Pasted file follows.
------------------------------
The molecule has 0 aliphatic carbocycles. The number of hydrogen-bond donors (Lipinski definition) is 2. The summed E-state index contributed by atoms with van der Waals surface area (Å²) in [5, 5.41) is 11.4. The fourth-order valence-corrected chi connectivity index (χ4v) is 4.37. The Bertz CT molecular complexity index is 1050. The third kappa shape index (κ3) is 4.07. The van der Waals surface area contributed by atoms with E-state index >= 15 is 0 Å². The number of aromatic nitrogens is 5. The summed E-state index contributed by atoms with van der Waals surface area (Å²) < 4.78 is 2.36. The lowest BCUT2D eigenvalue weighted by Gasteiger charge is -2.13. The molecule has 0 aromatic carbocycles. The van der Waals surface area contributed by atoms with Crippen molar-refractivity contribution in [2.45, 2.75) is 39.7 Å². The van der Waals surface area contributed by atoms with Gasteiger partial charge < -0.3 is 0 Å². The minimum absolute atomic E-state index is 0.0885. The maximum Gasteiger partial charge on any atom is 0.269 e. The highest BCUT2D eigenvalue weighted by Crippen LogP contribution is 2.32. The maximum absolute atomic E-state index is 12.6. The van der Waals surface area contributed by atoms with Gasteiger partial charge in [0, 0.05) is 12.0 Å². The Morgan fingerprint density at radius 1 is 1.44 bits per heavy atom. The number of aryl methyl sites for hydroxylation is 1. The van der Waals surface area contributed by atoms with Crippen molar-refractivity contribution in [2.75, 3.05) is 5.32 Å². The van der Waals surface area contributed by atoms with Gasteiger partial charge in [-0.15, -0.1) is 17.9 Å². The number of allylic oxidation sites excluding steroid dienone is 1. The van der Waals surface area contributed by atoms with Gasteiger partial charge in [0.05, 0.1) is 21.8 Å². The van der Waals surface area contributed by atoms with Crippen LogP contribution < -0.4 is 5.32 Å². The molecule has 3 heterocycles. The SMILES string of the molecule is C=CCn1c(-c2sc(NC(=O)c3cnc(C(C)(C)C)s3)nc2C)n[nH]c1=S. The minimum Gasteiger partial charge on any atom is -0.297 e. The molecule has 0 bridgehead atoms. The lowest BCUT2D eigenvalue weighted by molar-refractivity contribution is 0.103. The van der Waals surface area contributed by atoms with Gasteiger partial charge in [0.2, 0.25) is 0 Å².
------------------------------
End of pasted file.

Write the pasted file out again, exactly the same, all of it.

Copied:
The molecule has 0 aliphatic carbocycles. The number of hydrogen-bond donors (Lipinski definition) is 2. The summed E-state index contributed by atoms with van der Waals surface area (Å²) in [5, 5.41) is 11.4. The fourth-order valence-corrected chi connectivity index (χ4v) is 4.37. The Bertz CT molecular complexity index is 1050. The third kappa shape index (κ3) is 4.07. The van der Waals surface area contributed by atoms with E-state index >= 15 is 0 Å². The number of aromatic nitrogens is 5. The summed E-state index contributed by atoms with van der Waals surface area (Å²) < 4.78 is 2.36. The lowest BCUT2D eigenvalue weighted by Gasteiger charge is -2.13. The molecule has 0 aromatic carbocycles. The van der Waals surface area contributed by atoms with Crippen molar-refractivity contribution in [2.45, 2.75) is 39.7 Å². The van der Waals surface area contributed by atoms with Gasteiger partial charge < -0.3 is 0 Å². The minimum absolute atomic E-state index is 0.0885. The maximum Gasteiger partial charge on any atom is 0.269 e. The highest BCUT2D eigenvalue weighted by Crippen LogP contribution is 2.32. The maximum absolute atomic E-state index is 12.6. The van der Waals surface area contributed by atoms with Gasteiger partial charge in [0, 0.05) is 12.0 Å². The Morgan fingerprint density at radius 1 is 1.44 bits per heavy atom. The number of aryl methyl sites for hydroxylation is 1. The van der Waals surface area contributed by atoms with Crippen molar-refractivity contribution in [2.75, 3.05) is 5.32 Å². The van der Waals surface area contributed by atoms with Gasteiger partial charge in [-0.15, -0.1) is 17.9 Å². The number of allylic oxidation sites excluding steroid dienone is 1. The van der Waals surface area contributed by atoms with Gasteiger partial charge in [0.05, 0.1) is 21.8 Å². The van der Waals surface area contributed by atoms with Crippen LogP contribution < -0.4 is 5.32 Å². The molecule has 3 heterocycles. The SMILES string of the molecule is C=CCn1c(-c2sc(NC(=O)c3cnc(C(C)(C)C)s3)nc2C)n[nH]c1=S. The minimum Gasteiger partial charge on any atom is -0.297 e. The molecule has 0 bridgehead atoms. The lowest BCUT2D eigenvalue weighted by molar-refractivity contribution is 0.103. The van der Waals surface area contributed by atoms with Gasteiger partial charge in [0.2, 0.25) is 0 Å².